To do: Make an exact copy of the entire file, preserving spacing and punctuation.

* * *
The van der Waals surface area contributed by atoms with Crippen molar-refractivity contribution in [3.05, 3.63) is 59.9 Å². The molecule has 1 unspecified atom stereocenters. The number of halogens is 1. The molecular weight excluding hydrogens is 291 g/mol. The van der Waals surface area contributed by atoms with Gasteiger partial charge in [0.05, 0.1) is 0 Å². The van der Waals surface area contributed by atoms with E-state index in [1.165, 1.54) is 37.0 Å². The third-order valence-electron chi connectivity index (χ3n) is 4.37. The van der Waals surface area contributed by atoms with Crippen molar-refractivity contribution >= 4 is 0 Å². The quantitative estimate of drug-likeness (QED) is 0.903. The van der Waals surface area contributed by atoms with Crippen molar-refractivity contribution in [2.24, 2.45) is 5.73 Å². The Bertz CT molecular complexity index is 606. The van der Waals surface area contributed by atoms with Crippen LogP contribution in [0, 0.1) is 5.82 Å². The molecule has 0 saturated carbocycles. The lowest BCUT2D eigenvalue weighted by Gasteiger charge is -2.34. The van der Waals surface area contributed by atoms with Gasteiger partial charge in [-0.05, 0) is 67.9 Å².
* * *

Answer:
The van der Waals surface area contributed by atoms with Crippen molar-refractivity contribution in [3.05, 3.63) is 59.9 Å². The molecule has 1 unspecified atom stereocenters. The number of halogens is 1. The molecular weight excluding hydrogens is 291 g/mol. The van der Waals surface area contributed by atoms with Gasteiger partial charge in [0.05, 0.1) is 0 Å². The van der Waals surface area contributed by atoms with E-state index in [1.165, 1.54) is 37.0 Å². The third-order valence-electron chi connectivity index (χ3n) is 4.37. The van der Waals surface area contributed by atoms with Crippen molar-refractivity contribution >= 4 is 0 Å². The quantitative estimate of drug-likeness (QED) is 0.903. The van der Waals surface area contributed by atoms with Crippen molar-refractivity contribution in [2.24, 2.45) is 5.73 Å². The Bertz CT molecular complexity index is 606. The van der Waals surface area contributed by atoms with Crippen LogP contribution in [0, 0.1) is 5.82 Å². The molecule has 0 saturated carbocycles. The lowest BCUT2D eigenvalue weighted by Gasteiger charge is -2.34. The van der Waals surface area contributed by atoms with Gasteiger partial charge in [-0.05, 0) is 67.9 Å².